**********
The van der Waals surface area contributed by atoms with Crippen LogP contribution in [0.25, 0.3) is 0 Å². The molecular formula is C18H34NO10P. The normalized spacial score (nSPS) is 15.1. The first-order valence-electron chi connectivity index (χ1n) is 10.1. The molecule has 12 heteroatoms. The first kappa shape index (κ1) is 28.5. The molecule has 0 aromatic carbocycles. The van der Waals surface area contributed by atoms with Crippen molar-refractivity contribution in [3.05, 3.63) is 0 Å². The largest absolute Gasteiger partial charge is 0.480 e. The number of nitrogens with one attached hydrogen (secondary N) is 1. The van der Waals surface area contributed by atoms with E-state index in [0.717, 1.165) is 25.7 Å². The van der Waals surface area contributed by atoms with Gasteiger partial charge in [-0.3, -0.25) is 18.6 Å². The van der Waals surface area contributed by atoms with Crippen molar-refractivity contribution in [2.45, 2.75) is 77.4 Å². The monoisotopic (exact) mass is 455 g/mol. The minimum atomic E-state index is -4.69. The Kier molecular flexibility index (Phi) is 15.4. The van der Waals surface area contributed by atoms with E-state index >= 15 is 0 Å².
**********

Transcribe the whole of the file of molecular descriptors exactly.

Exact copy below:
The van der Waals surface area contributed by atoms with Crippen LogP contribution in [0.25, 0.3) is 0 Å². The molecular formula is C18H34NO10P. The normalized spacial score (nSPS) is 15.1. The first-order valence-electron chi connectivity index (χ1n) is 10.1. The molecule has 12 heteroatoms. The first kappa shape index (κ1) is 28.5. The molecule has 0 aromatic carbocycles. The van der Waals surface area contributed by atoms with Crippen molar-refractivity contribution in [3.05, 3.63) is 0 Å². The largest absolute Gasteiger partial charge is 0.480 e. The number of nitrogens with one attached hydrogen (secondary N) is 1. The van der Waals surface area contributed by atoms with E-state index in [0.717, 1.165) is 25.7 Å². The van der Waals surface area contributed by atoms with Gasteiger partial charge in [-0.3, -0.25) is 18.6 Å². The van der Waals surface area contributed by atoms with Crippen molar-refractivity contribution in [2.45, 2.75) is 77.4 Å². The monoisotopic (exact) mass is 455 g/mol. The minimum atomic E-state index is -4.69. The Kier molecular flexibility index (Phi) is 15.4. The van der Waals surface area contributed by atoms with E-state index >= 15 is 0 Å².